Red Zone Cuba (1966) (part 5 of 9)

We go outside, and it’s suddenly daylight as every single previous shot of soldiers pacing back and forth is reused. Then we cut to Griffin, and it’s night again. He’s decided to top the stupidity of smoking in a plane by now smoking in bed. He reveals to the other two men that he “always wanted money. A lot of money.” Cook replies, “If we stick together, maybe we can get money. Somewhere!” Two men with a plan. That’s what I like to hear!

Griffin remarks, “If only the boys in the joint could see me now.” Boy, wouldn’t they be jealous. “Going to fight for some peasants in Cuba.” Then we cut to Cook, also smoking in bed. Ten minutes later, he takes the cigarette out of his mouth and laughs for unknown reasons. Then he asks Griffin how he busted out of prison.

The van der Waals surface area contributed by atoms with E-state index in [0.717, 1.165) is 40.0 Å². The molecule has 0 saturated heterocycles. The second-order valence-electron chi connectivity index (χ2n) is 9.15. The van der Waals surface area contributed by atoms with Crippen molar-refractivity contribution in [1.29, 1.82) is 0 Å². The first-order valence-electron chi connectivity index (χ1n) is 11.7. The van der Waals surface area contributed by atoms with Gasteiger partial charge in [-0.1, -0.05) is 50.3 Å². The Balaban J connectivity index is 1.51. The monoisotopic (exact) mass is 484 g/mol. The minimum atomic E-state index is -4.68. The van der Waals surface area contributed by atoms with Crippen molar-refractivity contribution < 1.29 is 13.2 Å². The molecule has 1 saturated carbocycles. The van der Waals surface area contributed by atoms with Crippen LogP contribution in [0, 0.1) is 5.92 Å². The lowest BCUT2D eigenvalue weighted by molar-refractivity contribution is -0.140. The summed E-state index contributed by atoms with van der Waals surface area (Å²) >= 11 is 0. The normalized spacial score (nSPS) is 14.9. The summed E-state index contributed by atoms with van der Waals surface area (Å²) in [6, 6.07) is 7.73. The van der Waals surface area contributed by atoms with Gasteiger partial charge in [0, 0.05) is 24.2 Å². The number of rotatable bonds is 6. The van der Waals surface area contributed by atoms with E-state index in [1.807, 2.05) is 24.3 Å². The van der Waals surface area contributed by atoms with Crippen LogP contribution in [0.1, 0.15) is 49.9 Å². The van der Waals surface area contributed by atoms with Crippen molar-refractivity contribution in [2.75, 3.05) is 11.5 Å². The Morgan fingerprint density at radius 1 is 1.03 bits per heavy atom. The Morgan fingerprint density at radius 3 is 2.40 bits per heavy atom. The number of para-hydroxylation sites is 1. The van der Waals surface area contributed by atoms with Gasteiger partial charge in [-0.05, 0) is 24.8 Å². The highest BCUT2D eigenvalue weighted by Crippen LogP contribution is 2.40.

After an eternity, Griffin tells him, “Drain pipe. Dug up some dirt. I worked three long months.” Ah, so that’s where his fondness for drain pipes comes from. All of a sudden, the name “Griffin” is starting to ring some bells for Cook. He remembers a guy named Griffin who was known as “the Cotton King of the South!” Well, it beats being the Polyester King of the South, that’s for sure.

According to Cook, the Cotton King of the South would sell a lot of cotton during the day, but steal it all back at night. That’s what we in the business call “markup”. Cook says to no one in particular, “They sent him up for a long stretch. Seems like… a thousand years ago.” After this movie, everything will seem like a thousand years ago. Naturally, since Cook is speaking, the camera is focused on Griffin instead as he silently lies on his cot.

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Multi-Part Article: Red Zone Cuba (1966)

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